作者：Nathaniel Hawthorne 2011-08-17 09:00
"No!- not to thee!- not to an earthly physician!" cried Mr. Dimmesdale passionately, and turning his eyes, full and bright, and with a kind of fierceness, on old Roger Chillingworth. "Not to thee! But, if it be the soul's disease, then do I commit myself to the one Physician of the soul! He, if it stand with His good pleasure, can cure; or He can kill! Let Him do with me as, in His justice and wisdom, He shall see good. But who art thou, that meddlest in this matter?- that dares thrust himself between the sufferer and his God?"
With a frantic gesture, he rushed out of the room.
"It is as well to have made this step," said Roger Chillingworth to himself, looking after the minister, with a grave smile. "There is nothing lost. We shall be friends again anon. But see, now, how passion takes hold upon this man, and hurrieth him out of himself! As with one passion, so with another! He hath done a wild thing ere now, this pious Master Dimmesdale, in the hot passion of his heart!"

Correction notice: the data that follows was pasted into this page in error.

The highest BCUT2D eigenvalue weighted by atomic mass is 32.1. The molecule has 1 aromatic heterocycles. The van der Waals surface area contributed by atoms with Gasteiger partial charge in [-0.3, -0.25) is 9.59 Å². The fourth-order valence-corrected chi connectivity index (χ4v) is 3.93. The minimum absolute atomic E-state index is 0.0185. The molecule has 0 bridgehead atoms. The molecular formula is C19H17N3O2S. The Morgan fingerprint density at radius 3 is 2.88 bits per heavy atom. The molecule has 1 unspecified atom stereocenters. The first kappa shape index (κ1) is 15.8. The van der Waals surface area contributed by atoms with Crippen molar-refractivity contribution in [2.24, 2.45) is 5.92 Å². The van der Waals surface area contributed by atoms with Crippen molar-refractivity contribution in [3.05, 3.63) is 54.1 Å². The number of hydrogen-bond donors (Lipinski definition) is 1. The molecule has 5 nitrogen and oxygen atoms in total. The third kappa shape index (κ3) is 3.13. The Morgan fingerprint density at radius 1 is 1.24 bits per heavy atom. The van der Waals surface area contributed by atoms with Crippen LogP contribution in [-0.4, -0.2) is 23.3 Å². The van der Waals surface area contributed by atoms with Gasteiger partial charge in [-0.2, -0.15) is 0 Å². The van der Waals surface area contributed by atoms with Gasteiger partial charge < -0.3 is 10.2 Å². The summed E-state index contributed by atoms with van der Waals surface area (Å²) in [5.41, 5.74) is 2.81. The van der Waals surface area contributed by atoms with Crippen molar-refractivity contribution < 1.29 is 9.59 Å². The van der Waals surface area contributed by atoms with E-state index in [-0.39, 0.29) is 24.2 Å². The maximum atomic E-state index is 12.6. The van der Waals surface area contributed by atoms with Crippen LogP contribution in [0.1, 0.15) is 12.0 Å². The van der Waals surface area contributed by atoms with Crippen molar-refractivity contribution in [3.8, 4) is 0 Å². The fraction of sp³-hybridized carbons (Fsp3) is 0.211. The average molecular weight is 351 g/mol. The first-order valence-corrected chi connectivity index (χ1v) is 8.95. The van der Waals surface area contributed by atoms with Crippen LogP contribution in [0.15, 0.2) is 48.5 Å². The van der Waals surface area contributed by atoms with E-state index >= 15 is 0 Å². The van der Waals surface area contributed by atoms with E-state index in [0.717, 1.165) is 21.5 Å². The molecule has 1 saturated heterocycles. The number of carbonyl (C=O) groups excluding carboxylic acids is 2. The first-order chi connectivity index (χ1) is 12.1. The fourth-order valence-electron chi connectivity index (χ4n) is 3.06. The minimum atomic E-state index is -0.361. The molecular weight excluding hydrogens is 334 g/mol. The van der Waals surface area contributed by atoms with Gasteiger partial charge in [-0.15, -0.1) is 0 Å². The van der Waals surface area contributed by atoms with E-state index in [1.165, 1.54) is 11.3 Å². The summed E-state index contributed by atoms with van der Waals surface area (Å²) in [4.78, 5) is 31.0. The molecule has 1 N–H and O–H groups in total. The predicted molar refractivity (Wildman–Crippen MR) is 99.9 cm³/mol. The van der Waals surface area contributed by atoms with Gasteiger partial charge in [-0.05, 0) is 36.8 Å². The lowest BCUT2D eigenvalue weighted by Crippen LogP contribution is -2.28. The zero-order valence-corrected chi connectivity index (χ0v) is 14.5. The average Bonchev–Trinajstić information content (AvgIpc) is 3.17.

It proved not difficult to re-establish the intimacy of the two companions, on the same footing and in the same degree as heretofore. The young clergyman, after a few hours of privacy, was sensible that the disorder of his nerves had hurried him into an unseemly outbreak of temper, which there had been nothing in the physician's words to excuse or palliate. He marvelled, indeed, at the violence with which he had thrust back the kind old man, when merely proffering the advice which it was his duty to bestow, and which the minister himself had expressly sought. With these remorseful feelings, he lost no time in making the amplest apologies, and besought his friend still to continue the care, which, if not successful in restoring him to health, had, in all probability, been the means of prolonging his feeble existence to that hour. Roger Chillingworth readily assented, and went on with his medical supervision of the minister; doing his best for him, in all good faith, but always quitting the patient's apartment, at the close of a professional interview, with a mysterious and puzzled smile upon his lips. This expression was invisible in Mr. Dimmesdale's presence, but grew strongly evident as the physician crossed the threshold.